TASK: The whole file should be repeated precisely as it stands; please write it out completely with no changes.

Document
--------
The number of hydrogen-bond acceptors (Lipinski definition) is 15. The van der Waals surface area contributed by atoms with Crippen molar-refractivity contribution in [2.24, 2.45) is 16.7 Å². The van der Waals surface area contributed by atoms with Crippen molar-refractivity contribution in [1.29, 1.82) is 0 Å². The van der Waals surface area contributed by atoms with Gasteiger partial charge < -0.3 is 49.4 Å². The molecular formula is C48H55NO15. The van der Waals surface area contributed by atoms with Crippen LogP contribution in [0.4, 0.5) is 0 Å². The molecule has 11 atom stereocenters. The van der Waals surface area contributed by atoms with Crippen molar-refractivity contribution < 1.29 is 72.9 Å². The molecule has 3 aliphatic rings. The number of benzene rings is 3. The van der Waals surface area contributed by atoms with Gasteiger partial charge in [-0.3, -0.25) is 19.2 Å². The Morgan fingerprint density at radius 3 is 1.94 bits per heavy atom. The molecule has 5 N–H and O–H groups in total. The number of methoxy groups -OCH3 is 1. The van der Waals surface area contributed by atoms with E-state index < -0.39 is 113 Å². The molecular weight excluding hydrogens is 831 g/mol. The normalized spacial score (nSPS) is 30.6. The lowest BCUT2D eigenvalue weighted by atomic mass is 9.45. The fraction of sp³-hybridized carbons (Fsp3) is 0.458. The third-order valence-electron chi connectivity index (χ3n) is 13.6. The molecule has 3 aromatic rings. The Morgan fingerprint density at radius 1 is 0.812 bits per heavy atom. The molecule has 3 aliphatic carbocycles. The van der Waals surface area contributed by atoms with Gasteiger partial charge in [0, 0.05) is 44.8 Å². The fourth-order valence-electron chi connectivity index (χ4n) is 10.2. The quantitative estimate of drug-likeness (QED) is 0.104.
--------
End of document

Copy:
The number of hydrogen-bond acceptors (Lipinski definition) is 15. The van der Waals surface area contributed by atoms with Crippen molar-refractivity contribution in [2.24, 2.45) is 16.7 Å². The van der Waals surface area contributed by atoms with Crippen molar-refractivity contribution in [1.29, 1.82) is 0 Å². The van der Waals surface area contributed by atoms with Gasteiger partial charge < -0.3 is 49.4 Å². The molecular formula is C48H55NO15. The van der Waals surface area contributed by atoms with Crippen LogP contribution in [0.4, 0.5) is 0 Å². The molecule has 11 atom stereocenters. The van der Waals surface area contributed by atoms with Crippen molar-refractivity contribution < 1.29 is 72.9 Å². The molecule has 3 aliphatic rings. The number of benzene rings is 3. The van der Waals surface area contributed by atoms with Gasteiger partial charge in [-0.3, -0.25) is 19.2 Å². The Morgan fingerprint density at radius 3 is 1.94 bits per heavy atom. The molecule has 5 N–H and O–H groups in total. The number of methoxy groups -OCH3 is 1. The van der Waals surface area contributed by atoms with E-state index < -0.39 is 113 Å². The molecular weight excluding hydrogens is 831 g/mol. The normalized spacial score (nSPS) is 30.6. The lowest BCUT2D eigenvalue weighted by atomic mass is 9.45. The fraction of sp³-hybridized carbons (Fsp3) is 0.458. The third-order valence-electron chi connectivity index (χ3n) is 13.6. The molecule has 3 aromatic rings. The Morgan fingerprint density at radius 1 is 0.812 bits per heavy atom. The molecule has 3 aliphatic carbocycles. The van der Waals surface area contributed by atoms with Gasteiger partial charge in [0, 0.05) is 44.8 Å². The fourth-order valence-electron chi connectivity index (χ4n) is 10.2. The quantitative estimate of drug-likeness (QED) is 0.104.